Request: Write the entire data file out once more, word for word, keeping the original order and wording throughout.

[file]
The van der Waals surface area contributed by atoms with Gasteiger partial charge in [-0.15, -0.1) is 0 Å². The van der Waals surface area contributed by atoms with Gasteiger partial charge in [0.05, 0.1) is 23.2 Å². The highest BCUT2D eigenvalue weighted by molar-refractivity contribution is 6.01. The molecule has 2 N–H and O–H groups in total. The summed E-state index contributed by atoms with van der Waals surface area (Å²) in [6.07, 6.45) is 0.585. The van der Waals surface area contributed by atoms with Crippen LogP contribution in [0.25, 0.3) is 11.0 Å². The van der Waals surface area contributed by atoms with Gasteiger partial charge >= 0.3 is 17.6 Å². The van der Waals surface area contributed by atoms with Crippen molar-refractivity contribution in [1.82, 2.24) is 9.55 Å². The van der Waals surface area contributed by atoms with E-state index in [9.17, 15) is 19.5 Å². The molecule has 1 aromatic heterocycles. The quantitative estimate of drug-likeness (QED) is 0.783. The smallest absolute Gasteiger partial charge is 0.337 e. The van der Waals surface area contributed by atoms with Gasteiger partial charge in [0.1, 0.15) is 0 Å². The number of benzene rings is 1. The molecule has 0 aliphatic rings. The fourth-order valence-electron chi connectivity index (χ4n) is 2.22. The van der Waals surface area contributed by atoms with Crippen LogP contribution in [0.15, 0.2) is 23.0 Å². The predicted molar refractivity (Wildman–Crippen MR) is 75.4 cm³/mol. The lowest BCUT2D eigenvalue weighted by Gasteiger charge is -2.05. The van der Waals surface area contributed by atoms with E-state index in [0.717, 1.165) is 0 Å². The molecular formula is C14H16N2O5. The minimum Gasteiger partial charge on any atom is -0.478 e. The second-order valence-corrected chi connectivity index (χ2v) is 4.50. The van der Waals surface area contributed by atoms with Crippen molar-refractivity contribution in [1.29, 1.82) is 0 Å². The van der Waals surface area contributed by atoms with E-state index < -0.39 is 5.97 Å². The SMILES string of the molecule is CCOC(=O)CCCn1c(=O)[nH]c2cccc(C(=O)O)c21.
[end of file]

The van der Waals surface area contributed by atoms with Gasteiger partial charge in [-0.15, -0.1) is 0 Å². The van der Waals surface area contributed by atoms with Gasteiger partial charge in [0.05, 0.1) is 23.2 Å². The highest BCUT2D eigenvalue weighted by molar-refractivity contribution is 6.01. The molecule has 2 N–H and O–H groups in total. The summed E-state index contributed by atoms with van der Waals surface area (Å²) in [6.07, 6.45) is 0.585. The van der Waals surface area contributed by atoms with Crippen LogP contribution in [0.25, 0.3) is 11.0 Å². The van der Waals surface area contributed by atoms with Gasteiger partial charge >= 0.3 is 17.6 Å². The van der Waals surface area contributed by atoms with Crippen molar-refractivity contribution in [1.82, 2.24) is 9.55 Å². The van der Waals surface area contributed by atoms with E-state index in [9.17, 15) is 19.5 Å². The molecule has 1 aromatic heterocycles. The quantitative estimate of drug-likeness (QED) is 0.783. The smallest absolute Gasteiger partial charge is 0.337 e. The van der Waals surface area contributed by atoms with Gasteiger partial charge in [0.1, 0.15) is 0 Å². The number of benzene rings is 1. The molecule has 0 aliphatic rings. The fourth-order valence-electron chi connectivity index (χ4n) is 2.22. The van der Waals surface area contributed by atoms with Crippen LogP contribution in [0.15, 0.2) is 23.0 Å². The predicted molar refractivity (Wildman–Crippen MR) is 75.4 cm³/mol. The lowest BCUT2D eigenvalue weighted by Gasteiger charge is -2.05. The van der Waals surface area contributed by atoms with E-state index in [0.717, 1.165) is 0 Å². The molecular formula is C14H16N2O5. The minimum Gasteiger partial charge on any atom is -0.478 e. The second-order valence-corrected chi connectivity index (χ2v) is 4.50. The van der Waals surface area contributed by atoms with Crippen molar-refractivity contribution in [1.29, 1.82) is 0 Å². The van der Waals surface area contributed by atoms with E-state index < -0.39 is 5.97 Å². The SMILES string of the molecule is CCOC(=O)CCCn1c(=O)[nH]c2cccc(C(=O)O)c21.